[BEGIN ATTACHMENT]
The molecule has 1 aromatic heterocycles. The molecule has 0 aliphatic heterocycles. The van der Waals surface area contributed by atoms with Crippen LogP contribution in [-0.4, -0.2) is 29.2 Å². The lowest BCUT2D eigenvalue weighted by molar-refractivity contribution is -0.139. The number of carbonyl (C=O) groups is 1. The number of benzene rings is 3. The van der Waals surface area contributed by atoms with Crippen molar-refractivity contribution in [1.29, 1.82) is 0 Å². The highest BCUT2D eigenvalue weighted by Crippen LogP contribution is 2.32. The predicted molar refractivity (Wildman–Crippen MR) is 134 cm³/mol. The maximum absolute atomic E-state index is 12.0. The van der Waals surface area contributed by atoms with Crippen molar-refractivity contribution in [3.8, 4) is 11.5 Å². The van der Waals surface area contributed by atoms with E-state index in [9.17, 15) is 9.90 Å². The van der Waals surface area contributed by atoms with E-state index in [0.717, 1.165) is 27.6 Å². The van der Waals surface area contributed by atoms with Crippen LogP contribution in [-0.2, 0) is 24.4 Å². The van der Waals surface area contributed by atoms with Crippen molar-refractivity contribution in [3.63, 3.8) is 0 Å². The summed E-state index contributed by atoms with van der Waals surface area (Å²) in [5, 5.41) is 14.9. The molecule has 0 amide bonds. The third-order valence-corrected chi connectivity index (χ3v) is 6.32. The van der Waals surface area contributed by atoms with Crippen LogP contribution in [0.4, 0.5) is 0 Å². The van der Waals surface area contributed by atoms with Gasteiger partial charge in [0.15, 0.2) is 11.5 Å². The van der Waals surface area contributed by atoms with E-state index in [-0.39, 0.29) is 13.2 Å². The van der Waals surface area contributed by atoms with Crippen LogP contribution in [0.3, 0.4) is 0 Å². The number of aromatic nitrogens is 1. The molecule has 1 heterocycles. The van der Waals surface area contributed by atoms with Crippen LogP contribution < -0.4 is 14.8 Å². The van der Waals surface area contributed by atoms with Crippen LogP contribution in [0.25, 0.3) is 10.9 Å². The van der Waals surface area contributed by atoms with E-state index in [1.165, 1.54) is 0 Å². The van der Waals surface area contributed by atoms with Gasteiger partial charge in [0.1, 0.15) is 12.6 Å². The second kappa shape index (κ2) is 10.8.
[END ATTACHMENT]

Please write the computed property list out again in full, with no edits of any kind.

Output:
The molecule has 1 aromatic heterocycles. The molecule has 0 aliphatic heterocycles. The van der Waals surface area contributed by atoms with Crippen LogP contribution in [-0.4, -0.2) is 29.2 Å². The lowest BCUT2D eigenvalue weighted by molar-refractivity contribution is -0.139. The number of carbonyl (C=O) groups is 1. The number of benzene rings is 3. The van der Waals surface area contributed by atoms with Crippen molar-refractivity contribution in [1.29, 1.82) is 0 Å². The highest BCUT2D eigenvalue weighted by Crippen LogP contribution is 2.32. The predicted molar refractivity (Wildman–Crippen MR) is 134 cm³/mol. The maximum absolute atomic E-state index is 12.0. The van der Waals surface area contributed by atoms with Crippen molar-refractivity contribution in [3.8, 4) is 11.5 Å². The van der Waals surface area contributed by atoms with E-state index in [9.17, 15) is 9.90 Å². The van der Waals surface area contributed by atoms with E-state index in [0.717, 1.165) is 27.6 Å². The van der Waals surface area contributed by atoms with Crippen LogP contribution in [-0.2, 0) is 24.4 Å². The van der Waals surface area contributed by atoms with Crippen molar-refractivity contribution in [3.63, 3.8) is 0 Å². The summed E-state index contributed by atoms with van der Waals surface area (Å²) in [5, 5.41) is 14.9. The molecule has 0 amide bonds. The third-order valence-corrected chi connectivity index (χ3v) is 6.32. The van der Waals surface area contributed by atoms with Crippen LogP contribution in [0.4, 0.5) is 0 Å². The van der Waals surface area contributed by atoms with Gasteiger partial charge in [0.15, 0.2) is 11.5 Å². The van der Waals surface area contributed by atoms with E-state index in [-0.39, 0.29) is 13.2 Å². The van der Waals surface area contributed by atoms with Crippen LogP contribution in [0.3, 0.4) is 0 Å². The number of aromatic nitrogens is 1. The molecule has 1 heterocycles. The van der Waals surface area contributed by atoms with Crippen LogP contribution < -0.4 is 14.8 Å². The van der Waals surface area contributed by atoms with Crippen LogP contribution in [0.25, 0.3) is 10.9 Å². The van der Waals surface area contributed by atoms with E-state index in [1.165, 1.54) is 0 Å². The van der Waals surface area contributed by atoms with Gasteiger partial charge in [0.1, 0.15) is 12.6 Å². The second kappa shape index (κ2) is 10.8.